Paper No. 152-6
Presentation Time: 2:50 PM
TE PĀTAKA O RĀKAIHAUTŪ / BANKS PENINSULA GEOPARK, NEW ZEALAND: AN INDIGENOUS FOUNDATION IN AN EDUCATIONAL FRAMEWORK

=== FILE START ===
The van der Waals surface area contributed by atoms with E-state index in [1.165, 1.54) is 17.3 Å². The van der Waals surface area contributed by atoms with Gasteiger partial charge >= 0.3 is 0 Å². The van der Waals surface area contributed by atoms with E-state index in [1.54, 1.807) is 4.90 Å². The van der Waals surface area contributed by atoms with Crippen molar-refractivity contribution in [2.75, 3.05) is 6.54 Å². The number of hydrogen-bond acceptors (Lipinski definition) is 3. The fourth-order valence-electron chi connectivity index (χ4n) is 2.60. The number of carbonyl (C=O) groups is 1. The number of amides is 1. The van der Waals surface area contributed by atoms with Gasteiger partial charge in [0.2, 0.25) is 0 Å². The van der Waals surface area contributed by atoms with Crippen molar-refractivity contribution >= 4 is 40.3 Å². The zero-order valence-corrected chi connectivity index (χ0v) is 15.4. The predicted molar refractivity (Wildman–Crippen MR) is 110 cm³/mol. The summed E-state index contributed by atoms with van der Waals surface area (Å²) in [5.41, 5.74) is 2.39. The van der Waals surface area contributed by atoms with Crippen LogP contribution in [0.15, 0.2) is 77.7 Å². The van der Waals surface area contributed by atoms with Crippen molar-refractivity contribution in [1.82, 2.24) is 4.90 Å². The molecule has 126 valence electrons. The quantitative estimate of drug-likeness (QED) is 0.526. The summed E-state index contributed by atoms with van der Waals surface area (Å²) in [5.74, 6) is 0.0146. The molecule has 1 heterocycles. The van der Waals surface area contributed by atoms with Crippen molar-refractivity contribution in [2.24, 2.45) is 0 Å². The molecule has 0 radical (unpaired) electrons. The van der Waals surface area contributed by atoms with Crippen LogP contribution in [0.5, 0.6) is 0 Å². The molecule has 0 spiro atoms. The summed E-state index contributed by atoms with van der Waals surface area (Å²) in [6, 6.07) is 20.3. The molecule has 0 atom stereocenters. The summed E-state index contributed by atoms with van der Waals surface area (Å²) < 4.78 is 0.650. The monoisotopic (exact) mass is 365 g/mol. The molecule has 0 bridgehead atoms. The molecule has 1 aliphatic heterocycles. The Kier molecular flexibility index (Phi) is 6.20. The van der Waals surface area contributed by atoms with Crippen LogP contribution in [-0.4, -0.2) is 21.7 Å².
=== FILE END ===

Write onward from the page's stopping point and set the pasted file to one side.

Te Pātaka o Rākaihautū / Banks Peninsula is an eroded volcanic landscape that has complex and varied histories, with respect to its geology, landscape, flora and fauna, Maori and European heritage, and conservation. With these aspects framed in and around the Papatipu Rūnanga (indigenous tribes), we are developing Banks Peninsula into an internationally significant Geopark, celebrating distinct indigenous values, the land itself, and our Banks Peninsula stories. In discussion with Runanga representatives and the wider community, the Geopark is designed to be an engagement and educational platform. Our Geopark kaupapa (model) is one of blended elements founded on the underlying unique geology. The Geopark will weave together knowledge of our geology, flora and fauna, archaeology, oral traditions, mātauranga Maori (indigenous knowledge), heritage, communities, and conservation. The Geopark will encourage people to engage with Te Pātaka o Rākaihautū (Banks Peninsula) through trails, sign boards, open air learning, field trips, research, experiences, and digital interfaces. On the ground the Geopark is comprised of a series of Geopoints (sign posted sites of significance), which are linked together (trail, road, and sea) to form a Geosite. Geosites span varying areas and surrounds, allowing individual voices to tell their unique stories. Our holistic framework highlights the interconnectedness of the landscape with all the other aspects, thereby forming educational resources that will contribute to a sustainable future for the communities of Banks Peninsula; and developing a Geopark on and into that landscape for the benefit of those local communities. The Geopark looks to enable recognition and respect for the landscape and environment, and to achieve conservation through education, not obligation. Our holistic model is not solely focussed on the geological heritage, but looks to showcase how the geology is necessarily intertwined with landscape, flora and fauna, Maori and European heritage, and conservation, and through the telling of stories, highlight these significances and relationships and, in so doing, promote public interest in the geosciences.